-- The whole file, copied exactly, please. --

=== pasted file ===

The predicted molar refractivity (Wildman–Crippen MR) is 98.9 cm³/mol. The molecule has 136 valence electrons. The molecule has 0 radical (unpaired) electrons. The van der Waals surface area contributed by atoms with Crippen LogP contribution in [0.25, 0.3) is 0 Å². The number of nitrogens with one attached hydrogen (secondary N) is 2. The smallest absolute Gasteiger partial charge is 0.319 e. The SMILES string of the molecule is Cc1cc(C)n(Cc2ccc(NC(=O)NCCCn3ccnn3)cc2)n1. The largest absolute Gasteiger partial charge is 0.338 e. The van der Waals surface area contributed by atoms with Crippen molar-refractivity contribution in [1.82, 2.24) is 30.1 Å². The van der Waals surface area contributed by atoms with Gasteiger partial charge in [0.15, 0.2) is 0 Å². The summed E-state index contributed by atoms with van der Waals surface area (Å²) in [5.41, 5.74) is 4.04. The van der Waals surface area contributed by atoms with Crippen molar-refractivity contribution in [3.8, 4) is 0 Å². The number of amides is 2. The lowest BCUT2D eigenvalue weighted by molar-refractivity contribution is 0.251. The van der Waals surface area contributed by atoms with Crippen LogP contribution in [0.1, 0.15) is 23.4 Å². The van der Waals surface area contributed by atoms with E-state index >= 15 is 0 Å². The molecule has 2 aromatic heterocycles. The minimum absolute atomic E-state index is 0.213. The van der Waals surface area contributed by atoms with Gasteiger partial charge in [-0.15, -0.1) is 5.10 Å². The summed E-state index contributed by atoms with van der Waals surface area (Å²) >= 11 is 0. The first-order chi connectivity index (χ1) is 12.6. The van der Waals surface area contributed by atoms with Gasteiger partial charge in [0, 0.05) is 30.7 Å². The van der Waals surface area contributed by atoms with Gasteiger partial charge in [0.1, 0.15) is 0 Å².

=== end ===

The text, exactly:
The predicted molar refractivity (Wildman–Crippen MR) is 98.9 cm³/mol. The molecule has 136 valence electrons. The molecule has 0 radical (unpaired) electrons. The van der Waals surface area contributed by atoms with Crippen LogP contribution in [0.25, 0.3) is 0 Å². The number of nitrogens with one attached hydrogen (secondary N) is 2. The smallest absolute Gasteiger partial charge is 0.319 e. The SMILES string of the molecule is Cc1cc(C)n(Cc2ccc(NC(=O)NCCCn3ccnn3)cc2)n1. The largest absolute Gasteiger partial charge is 0.338 e. The van der Waals surface area contributed by atoms with Crippen molar-refractivity contribution in [1.82, 2.24) is 30.1 Å². The van der Waals surface area contributed by atoms with Gasteiger partial charge in [0.15, 0.2) is 0 Å². The summed E-state index contributed by atoms with van der Waals surface area (Å²) in [5.41, 5.74) is 4.04. The van der Waals surface area contributed by atoms with Crippen molar-refractivity contribution in [3.8, 4) is 0 Å². The number of amides is 2. The lowest BCUT2D eigenvalue weighted by molar-refractivity contribution is 0.251. The van der Waals surface area contributed by atoms with Crippen LogP contribution in [0.1, 0.15) is 23.4 Å². The van der Waals surface area contributed by atoms with E-state index >= 15 is 0 Å². The molecule has 2 aromatic heterocycles. The minimum absolute atomic E-state index is 0.213. The van der Waals surface area contributed by atoms with Gasteiger partial charge in [-0.15, -0.1) is 5.10 Å². The summed E-state index contributed by atoms with van der Waals surface area (Å²) >= 11 is 0. The first-order chi connectivity index (χ1) is 12.6. The van der Waals surface area contributed by atoms with Gasteiger partial charge in [0, 0.05) is 30.7 Å². The van der Waals surface area contributed by atoms with Gasteiger partial charge in [0.1, 0.15) is 0 Å².